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  • Writer's pictureMandy McHugh

Providence: Caroline Kepnes, A Review

4.5 stars

I first heard of Caroline Kepnes through the writing community on Twitter, way before You was made into the successful Netflix series it is. I love Joe's character; the sociopath with a moral compass is one of my favorite MOs. Not quite Dexter, but let's be honest, Dexter was a mess by the end, anyway.

But because I watched You before I read Hidden Bodies, and watching can sometimes skew my literary perception, I put Providence on my TBR instead.

Providence is a little bit of everything, sci-fi, romance, horror, all rolled into one neat ball of prose. Jon, a misfit with a penchant for newspapers and a crush on his only friend Chloe Smells Like Cookies, is abducted on his way to school. He reappears four years later with select memories of what happened and soon learns that nothing--especially not himself--is the same.

At the same time, we meet Eggs, a hard-boiled (pun intended) detective who believes a mysterious string of heart attacks is more than a coincidence. As he navigates his hunches against growing suspicion about his health, we get an outsider's perspective on what happened to Jon and the ramifications of his mysterious disappearance.

Spanning decades and narrative POVS, Providence is a unique experience with more than a subtle Lovecraftian influence. Kepnes does an amazing job of developing character voices. What I appreciated most, though, was the underbelly of the characters and how they deal with Jon's presence. This one singular event shapes Chloe's life, on many levels and in metamorphic ways. She doesn't experience the loss in a linear way, nor does she come to the conclusion we expect her to have in a typical romance/thriller structure. This book is anything but predictable. More than a childhood love, Kepnes uses the relationship between Jon and Chloe to highlight depression and acceptance, obsession and the bittersweet sting of love. Toxic was a word I kept coming back to the further I got into the text. Toxic sadness, toxic expectations, toxic taboos. At its heart, Providence is a book about the little obsessions we all carry with us, whether they stem from heartbreak or love or fear, and how they can affect our lives in multitudinous ways.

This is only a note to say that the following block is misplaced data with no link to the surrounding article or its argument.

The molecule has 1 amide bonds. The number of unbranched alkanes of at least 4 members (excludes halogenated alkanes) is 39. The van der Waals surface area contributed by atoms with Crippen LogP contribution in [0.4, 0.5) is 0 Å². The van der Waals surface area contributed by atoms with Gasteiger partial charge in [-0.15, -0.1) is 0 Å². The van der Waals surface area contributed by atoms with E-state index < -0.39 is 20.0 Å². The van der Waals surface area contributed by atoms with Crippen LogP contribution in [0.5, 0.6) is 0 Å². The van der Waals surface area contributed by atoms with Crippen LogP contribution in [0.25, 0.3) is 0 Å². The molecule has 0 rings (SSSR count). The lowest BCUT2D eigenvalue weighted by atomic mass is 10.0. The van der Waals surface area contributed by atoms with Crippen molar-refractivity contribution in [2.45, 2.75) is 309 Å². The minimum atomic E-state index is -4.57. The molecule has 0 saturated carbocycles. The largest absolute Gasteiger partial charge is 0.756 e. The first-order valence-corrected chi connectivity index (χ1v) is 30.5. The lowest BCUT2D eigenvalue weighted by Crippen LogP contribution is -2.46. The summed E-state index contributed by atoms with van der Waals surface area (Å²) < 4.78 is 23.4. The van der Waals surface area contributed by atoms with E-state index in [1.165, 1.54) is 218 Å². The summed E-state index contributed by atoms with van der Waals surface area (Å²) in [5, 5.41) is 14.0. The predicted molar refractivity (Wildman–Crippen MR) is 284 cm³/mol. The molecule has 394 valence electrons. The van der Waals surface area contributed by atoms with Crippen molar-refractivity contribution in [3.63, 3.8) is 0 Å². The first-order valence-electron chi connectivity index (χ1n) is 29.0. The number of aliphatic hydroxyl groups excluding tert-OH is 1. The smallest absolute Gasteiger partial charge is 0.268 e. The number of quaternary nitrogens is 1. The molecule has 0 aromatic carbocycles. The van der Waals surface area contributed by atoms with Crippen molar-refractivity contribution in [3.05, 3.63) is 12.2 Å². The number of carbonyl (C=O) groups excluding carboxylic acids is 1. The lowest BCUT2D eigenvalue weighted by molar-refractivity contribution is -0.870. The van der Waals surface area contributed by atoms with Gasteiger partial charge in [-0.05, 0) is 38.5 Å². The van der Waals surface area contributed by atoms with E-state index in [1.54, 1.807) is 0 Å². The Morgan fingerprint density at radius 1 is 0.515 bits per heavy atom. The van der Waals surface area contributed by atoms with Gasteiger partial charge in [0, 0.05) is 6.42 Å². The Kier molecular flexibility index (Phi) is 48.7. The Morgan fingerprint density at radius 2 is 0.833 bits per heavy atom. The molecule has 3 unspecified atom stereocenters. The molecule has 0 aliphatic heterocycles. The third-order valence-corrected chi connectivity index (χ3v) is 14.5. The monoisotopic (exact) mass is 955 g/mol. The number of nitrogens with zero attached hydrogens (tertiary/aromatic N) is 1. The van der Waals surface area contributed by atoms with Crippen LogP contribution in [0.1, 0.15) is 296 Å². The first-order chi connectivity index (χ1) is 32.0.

I think what kept this from being a 5 star rating was the slow burn never really felt like a huge pay off. I kept expecting something bigger to happen, to have more questions answered, and that never really happens. This is the kind of book however, that lingers and I wouldn't be surprised if I picked this one up again--maybe after I have time to experience one of Lovecraft's books for myself.

Accessible and brilliantly written, Providence is an excellent read.


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